Crofts: The Diversity Lie

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Crofts: The Diversity Lie

(Courtesy Pixabay)

(Courtesy Pixabay)

(Courtesy Pixabay)

(Courtesy Pixabay)

By Porter Crofts, Opinion Writer

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On college campuses across America, including the University of Utah, the insistence on, demand for and enforcement of diversity has gone too far. Like most people, I am a supporter of diversity, but there is an unaddressed problem where people have started giving different treatment in the name of diversity and inclusion, while ignoring everything else. Strictly looking at people in terms of their race, gender or sexual orientation for the purposes of “diversity” is fundamentally flawed. True diversity is diversity of thought, not skin color or appearance.

The biggest joke of the “woke” culture we live in is that we still discriminate and exclude in the name of tolerance and acceptance. For example, the sole mission of the Office of Equity and Diversity at the University of Utah is to increase equity, diversity and inclusion, which sounds like a good idea at first glance. One would assume that if such an office exists, its purpose would be to make the campus at the university more inclusive. Its primary role should be to assert that all students have the same equality of opportunity, but unfortunately that is not always the case.

The Office of Equity and Diversity has created the Black Cultural Center, the LGBT Resource Center, the Center for Ethnic Student Affairs, the American Indian Resource Center and the Office for Health Equity and Inclusion. That doesn’t even include the student groups, including the Black Student Union, Inter Tribal Student Association, Latinas Telling Testimonios and other student organizations. Yet, so much of what the Office for Equity and Diversity has to offer points out the open hypocrisy of its existence. These recent efforts on college campuses have done little for equity, and increase racial and cultural divides.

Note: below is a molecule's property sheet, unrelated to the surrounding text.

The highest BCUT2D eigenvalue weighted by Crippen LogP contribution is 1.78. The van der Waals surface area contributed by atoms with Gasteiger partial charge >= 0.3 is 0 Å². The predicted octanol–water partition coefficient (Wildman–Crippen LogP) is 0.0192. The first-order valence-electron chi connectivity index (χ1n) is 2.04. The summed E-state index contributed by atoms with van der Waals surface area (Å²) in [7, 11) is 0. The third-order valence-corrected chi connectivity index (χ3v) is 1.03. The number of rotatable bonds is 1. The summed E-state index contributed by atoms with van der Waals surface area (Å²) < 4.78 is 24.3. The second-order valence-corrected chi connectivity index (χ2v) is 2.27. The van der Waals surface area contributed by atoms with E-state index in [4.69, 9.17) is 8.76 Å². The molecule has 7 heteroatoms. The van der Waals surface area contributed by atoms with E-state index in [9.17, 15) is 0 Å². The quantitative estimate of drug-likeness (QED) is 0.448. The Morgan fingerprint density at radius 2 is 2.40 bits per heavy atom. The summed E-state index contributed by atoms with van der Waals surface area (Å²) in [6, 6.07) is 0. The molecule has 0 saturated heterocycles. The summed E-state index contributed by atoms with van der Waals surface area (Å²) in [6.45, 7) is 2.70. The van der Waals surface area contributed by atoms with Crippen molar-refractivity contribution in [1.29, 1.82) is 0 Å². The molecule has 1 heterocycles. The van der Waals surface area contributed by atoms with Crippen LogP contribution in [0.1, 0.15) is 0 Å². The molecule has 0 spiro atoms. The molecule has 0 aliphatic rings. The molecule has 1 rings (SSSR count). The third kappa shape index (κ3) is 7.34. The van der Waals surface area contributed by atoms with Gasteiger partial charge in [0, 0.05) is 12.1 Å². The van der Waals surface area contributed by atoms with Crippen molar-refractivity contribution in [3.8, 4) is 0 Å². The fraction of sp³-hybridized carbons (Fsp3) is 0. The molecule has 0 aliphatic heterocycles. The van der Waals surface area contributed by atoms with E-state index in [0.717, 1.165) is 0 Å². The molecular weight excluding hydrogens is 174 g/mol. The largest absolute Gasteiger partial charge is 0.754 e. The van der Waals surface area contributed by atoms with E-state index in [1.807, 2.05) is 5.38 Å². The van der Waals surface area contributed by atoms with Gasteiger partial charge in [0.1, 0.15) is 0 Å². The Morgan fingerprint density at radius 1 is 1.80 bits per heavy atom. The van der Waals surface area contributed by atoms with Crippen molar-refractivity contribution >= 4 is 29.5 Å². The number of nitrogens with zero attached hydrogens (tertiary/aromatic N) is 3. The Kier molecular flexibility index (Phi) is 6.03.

Why are we creating a system that separates students upon racial lines if we’re trying to include all people on campus? Many campus resources like ASUU and the University Union are already open to all people, regardless of their identification. To imply that they are otherwise exclusive does a disservice to all students. If such an office is to exist, it should be to help students and bring them together, not create a separate water fountain.

This is the exact thing that civil rights pioneers such as Martin Luther King and Rosa Parks fought against. MLK’s dream wasn’t for a black student union or to have a separate black cultural center. It was for people to be judged not by the color of their skin but by the content of their character.

The most dangerous lie we are told when we arrive as college is that the only diversity that matters is diversity of color, sexual orientation and gender. In reality, this is the only diversity that is irrelevant. The diversity that we should relentlessly seek out is the diversity of thought, talent and experiences. What is the accomplishment of diversity if we have a group of people who all look different but think exactly the same?

College campuses need openness that allows ideas to flow and be exchanged. Instead we are encouraged to latch to our identity, to vote and think only according to that identity. What makes each of us unique is our ideas and thoughts. Diversity of thought, talent, temperament, conviction, experience and belief is what truly makes for a well-rounded student body and society.

A few months ago, Democratic Representative Ayanna Pressley of Massachusetts said, “If you’re not prepared to come to that table and represent that voice, don’t come, because we don’t need any more brown faces that don’t want to be a brown voice. We don’t need black faces that don’t want to be a black voice, we don’t need Muslims that don’t want to be a Muslim voice. We don’t need queers that don’t want to be a queer voice. If you’re worried about being marginalized and stereotyped, please don’t even show up because we need you to represent that voice.”

This is a very revealing quote because it shows how those in positions of power actually feel about diversity. Nothing matters but the color of your skin. If you disagree with the narrative that is being pushed or dare to think outside the color of your skin, they will ask that you “please don’t even show up.”

We are living in a culture that attempts to stifle free speech. It would tell you how you should speak, think, act and feel about issues because of who you are. It would tell you how to see the world and events purely based off the color of your skin or how you identify. The goal of those in power is not to unify the country and its citizens, but rather to divide and conquer upon the lines of identity.

This is a dangerous and divisive game, but it is clearly effective. If we are honest with ourselves, we know that an office for enforcing diversity does not create a more tolerant and accepting group of people. It only builds up a façade of inclusion. When we enforce diversity on campuses based on anything other than thoughts and talents, we are reinforcing the same divisions we are trying to defeat.

 

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@PorterCrofts